Project Embrace hosts Christmas celebration for families
By James Foster
Tanunokuro Bonnie moved to Tallahassee with his children, hoping to provide a better life despite the uncertainty he faced.
They are enduring, though, with the help of Project Embrace. Through the support organization, Bonnie’s children have been able to enjoy a Thanksgiving feast, while wearing comfortable clothes that they also received from the organization.
This past Saturday morning, Bonnie’s family began to celebrate the Christmas holidays at a reception hosted by Bethel Missionary Baptist Church, which has been involved with the organization for a little more than a year.
Bonnie called the celebration, which recognized two other families during the event, one of the best things that have happened in his life.
“I was running away for my life and then I finally found this place,” said Bonnie who didn’t give specifics of the circumstances that led to his move to Tallahassee. “Since I’ve found this place my kids have seen changes and they love this place and they treat them right. They give them free food in school, they give them clothes for school and they gave us food for Thanksgiving.”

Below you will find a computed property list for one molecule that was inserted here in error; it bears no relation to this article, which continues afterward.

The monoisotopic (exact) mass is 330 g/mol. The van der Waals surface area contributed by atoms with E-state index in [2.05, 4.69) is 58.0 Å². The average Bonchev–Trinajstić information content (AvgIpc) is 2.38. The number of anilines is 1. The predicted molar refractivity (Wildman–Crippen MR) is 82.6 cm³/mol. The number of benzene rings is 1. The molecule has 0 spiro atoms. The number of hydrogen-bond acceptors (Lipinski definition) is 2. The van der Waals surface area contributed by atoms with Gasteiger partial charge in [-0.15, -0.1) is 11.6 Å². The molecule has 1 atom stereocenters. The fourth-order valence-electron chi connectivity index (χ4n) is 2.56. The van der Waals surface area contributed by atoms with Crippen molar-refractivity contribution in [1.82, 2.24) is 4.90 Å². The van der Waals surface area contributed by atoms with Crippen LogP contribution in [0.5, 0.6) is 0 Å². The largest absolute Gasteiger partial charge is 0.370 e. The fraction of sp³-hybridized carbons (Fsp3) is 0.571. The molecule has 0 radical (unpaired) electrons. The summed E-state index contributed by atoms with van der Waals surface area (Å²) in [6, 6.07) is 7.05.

Project Embrace was established last year in Tallahassee to help families who have challenges, giving them the necessities to become more self-sufficient. Participants enjoy benefits that include food, clothing and shelter.
During Saturday’s Christmas celebration, Project Embrace provided food and gifts for the families. One other highlight featured the children singing Christmas songs. Santa Claus also stopped by.
Roslyn Wilson, director of the Project Embrace program, said that the goal of the faith-based program is to unify families and reduce the number of children in foster care. The program currently has helped four families with 15 children but the goal for next year is to expand to 25 families, Wilson said.
“On a daily basis we provide educational services for them here at our Christian Academy and their tuition is free,” said Wilson. “We’re not only impacting the children but the parents as well because they feel like we generally care about their struggle.”